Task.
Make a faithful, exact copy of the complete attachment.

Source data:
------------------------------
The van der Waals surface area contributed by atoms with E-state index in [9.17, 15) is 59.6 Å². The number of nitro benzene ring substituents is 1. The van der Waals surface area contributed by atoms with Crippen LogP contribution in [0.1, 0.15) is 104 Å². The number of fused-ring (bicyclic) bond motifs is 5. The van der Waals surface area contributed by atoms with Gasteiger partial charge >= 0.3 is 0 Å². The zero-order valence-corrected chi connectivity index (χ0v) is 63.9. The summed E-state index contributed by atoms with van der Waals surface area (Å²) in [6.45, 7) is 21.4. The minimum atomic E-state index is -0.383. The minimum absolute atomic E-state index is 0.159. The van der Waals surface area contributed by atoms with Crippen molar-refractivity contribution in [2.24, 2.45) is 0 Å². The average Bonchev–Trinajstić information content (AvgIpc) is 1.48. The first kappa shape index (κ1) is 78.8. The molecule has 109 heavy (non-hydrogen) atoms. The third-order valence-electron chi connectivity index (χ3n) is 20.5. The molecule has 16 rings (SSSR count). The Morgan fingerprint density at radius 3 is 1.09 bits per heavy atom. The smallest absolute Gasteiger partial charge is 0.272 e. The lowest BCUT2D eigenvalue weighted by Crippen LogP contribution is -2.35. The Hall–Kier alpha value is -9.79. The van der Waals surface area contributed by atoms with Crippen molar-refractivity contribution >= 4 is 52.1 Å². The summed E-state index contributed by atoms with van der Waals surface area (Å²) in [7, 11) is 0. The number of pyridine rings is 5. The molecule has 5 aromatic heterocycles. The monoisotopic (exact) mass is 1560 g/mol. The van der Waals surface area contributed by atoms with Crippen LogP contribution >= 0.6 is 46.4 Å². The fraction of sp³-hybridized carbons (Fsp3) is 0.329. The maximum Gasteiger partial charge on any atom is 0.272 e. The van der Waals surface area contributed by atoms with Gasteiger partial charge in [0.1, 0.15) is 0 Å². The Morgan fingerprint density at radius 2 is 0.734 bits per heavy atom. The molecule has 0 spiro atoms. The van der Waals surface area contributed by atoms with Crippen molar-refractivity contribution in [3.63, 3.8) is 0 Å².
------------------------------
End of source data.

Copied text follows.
The van der Waals surface area contributed by atoms with E-state index in [9.17, 15) is 59.6 Å². The number of nitro benzene ring substituents is 1. The van der Waals surface area contributed by atoms with Crippen LogP contribution in [0.1, 0.15) is 104 Å². The number of fused-ring (bicyclic) bond motifs is 5. The van der Waals surface area contributed by atoms with Gasteiger partial charge >= 0.3 is 0 Å². The zero-order valence-corrected chi connectivity index (χ0v) is 63.9. The summed E-state index contributed by atoms with van der Waals surface area (Å²) in [6.45, 7) is 21.4. The minimum atomic E-state index is -0.383. The minimum absolute atomic E-state index is 0.159. The van der Waals surface area contributed by atoms with Crippen molar-refractivity contribution in [2.24, 2.45) is 0 Å². The average Bonchev–Trinajstić information content (AvgIpc) is 1.48. The first kappa shape index (κ1) is 78.8. The molecule has 109 heavy (non-hydrogen) atoms. The third-order valence-electron chi connectivity index (χ3n) is 20.5. The molecule has 16 rings (SSSR count). The Morgan fingerprint density at radius 3 is 1.09 bits per heavy atom. The smallest absolute Gasteiger partial charge is 0.272 e. The lowest BCUT2D eigenvalue weighted by Crippen LogP contribution is -2.35. The Hall–Kier alpha value is -9.79. The van der Waals surface area contributed by atoms with Crippen molar-refractivity contribution >= 4 is 52.1 Å². The summed E-state index contributed by atoms with van der Waals surface area (Å²) in [7, 11) is 0. The number of pyridine rings is 5. The molecule has 5 aromatic heterocycles. The monoisotopic (exact) mass is 1560 g/mol. The van der Waals surface area contributed by atoms with Crippen LogP contribution >= 0.6 is 46.4 Å². The fraction of sp³-hybridized carbons (Fsp3) is 0.329. The maximum Gasteiger partial charge on any atom is 0.272 e. The van der Waals surface area contributed by atoms with Gasteiger partial charge in [0.1, 0.15) is 0 Å². The Morgan fingerprint density at radius 2 is 0.734 bits per heavy atom. The molecule has 0 spiro atoms. The van der Waals surface area contributed by atoms with Crippen molar-refractivity contribution in [3.63, 3.8) is 0 Å².